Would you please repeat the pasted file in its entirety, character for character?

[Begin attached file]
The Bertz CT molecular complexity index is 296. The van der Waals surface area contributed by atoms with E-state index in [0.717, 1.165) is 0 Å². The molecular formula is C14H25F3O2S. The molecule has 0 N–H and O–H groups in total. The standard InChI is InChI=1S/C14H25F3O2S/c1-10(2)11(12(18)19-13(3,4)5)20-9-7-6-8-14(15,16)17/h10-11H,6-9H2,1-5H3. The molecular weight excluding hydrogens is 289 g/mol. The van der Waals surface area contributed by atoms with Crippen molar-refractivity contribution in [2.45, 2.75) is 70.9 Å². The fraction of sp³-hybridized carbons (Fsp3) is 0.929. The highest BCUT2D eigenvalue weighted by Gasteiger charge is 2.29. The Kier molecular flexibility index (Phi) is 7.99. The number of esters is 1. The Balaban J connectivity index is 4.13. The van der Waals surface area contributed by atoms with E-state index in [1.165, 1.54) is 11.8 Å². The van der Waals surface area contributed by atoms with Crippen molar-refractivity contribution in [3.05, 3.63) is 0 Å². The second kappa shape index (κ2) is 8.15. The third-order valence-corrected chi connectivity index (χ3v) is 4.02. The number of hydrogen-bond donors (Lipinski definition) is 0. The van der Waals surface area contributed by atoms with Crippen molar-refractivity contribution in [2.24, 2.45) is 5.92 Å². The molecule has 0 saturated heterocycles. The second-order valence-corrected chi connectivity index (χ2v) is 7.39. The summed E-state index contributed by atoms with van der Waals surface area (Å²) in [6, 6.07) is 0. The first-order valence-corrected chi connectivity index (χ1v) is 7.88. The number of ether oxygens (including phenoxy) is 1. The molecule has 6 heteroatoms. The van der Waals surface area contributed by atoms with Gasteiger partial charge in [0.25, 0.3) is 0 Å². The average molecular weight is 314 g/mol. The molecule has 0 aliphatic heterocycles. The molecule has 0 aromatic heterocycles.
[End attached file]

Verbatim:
The Bertz CT molecular complexity index is 296. The van der Waals surface area contributed by atoms with E-state index in [0.717, 1.165) is 0 Å². The molecular formula is C14H25F3O2S. The molecule has 0 N–H and O–H groups in total. The standard InChI is InChI=1S/C14H25F3O2S/c1-10(2)11(12(18)19-13(3,4)5)20-9-7-6-8-14(15,16)17/h10-11H,6-9H2,1-5H3. The molecular weight excluding hydrogens is 289 g/mol. The van der Waals surface area contributed by atoms with Crippen molar-refractivity contribution in [2.45, 2.75) is 70.9 Å². The fraction of sp³-hybridized carbons (Fsp3) is 0.929. The highest BCUT2D eigenvalue weighted by Gasteiger charge is 2.29. The Kier molecular flexibility index (Phi) is 7.99. The number of esters is 1. The Balaban J connectivity index is 4.13. The van der Waals surface area contributed by atoms with E-state index in [1.165, 1.54) is 11.8 Å². The van der Waals surface area contributed by atoms with Crippen molar-refractivity contribution in [3.05, 3.63) is 0 Å². The second kappa shape index (κ2) is 8.15. The third-order valence-corrected chi connectivity index (χ3v) is 4.02. The number of hydrogen-bond donors (Lipinski definition) is 0. The van der Waals surface area contributed by atoms with Crippen molar-refractivity contribution in [2.24, 2.45) is 5.92 Å². The molecule has 0 saturated heterocycles. The second-order valence-corrected chi connectivity index (χ2v) is 7.39. The summed E-state index contributed by atoms with van der Waals surface area (Å²) in [6, 6.07) is 0. The first-order valence-corrected chi connectivity index (χ1v) is 7.88. The number of ether oxygens (including phenoxy) is 1. The molecule has 6 heteroatoms. The van der Waals surface area contributed by atoms with Gasteiger partial charge in [0.25, 0.3) is 0 Å². The average molecular weight is 314 g/mol. The molecule has 0 aliphatic heterocycles. The molecule has 0 aromatic heterocycles.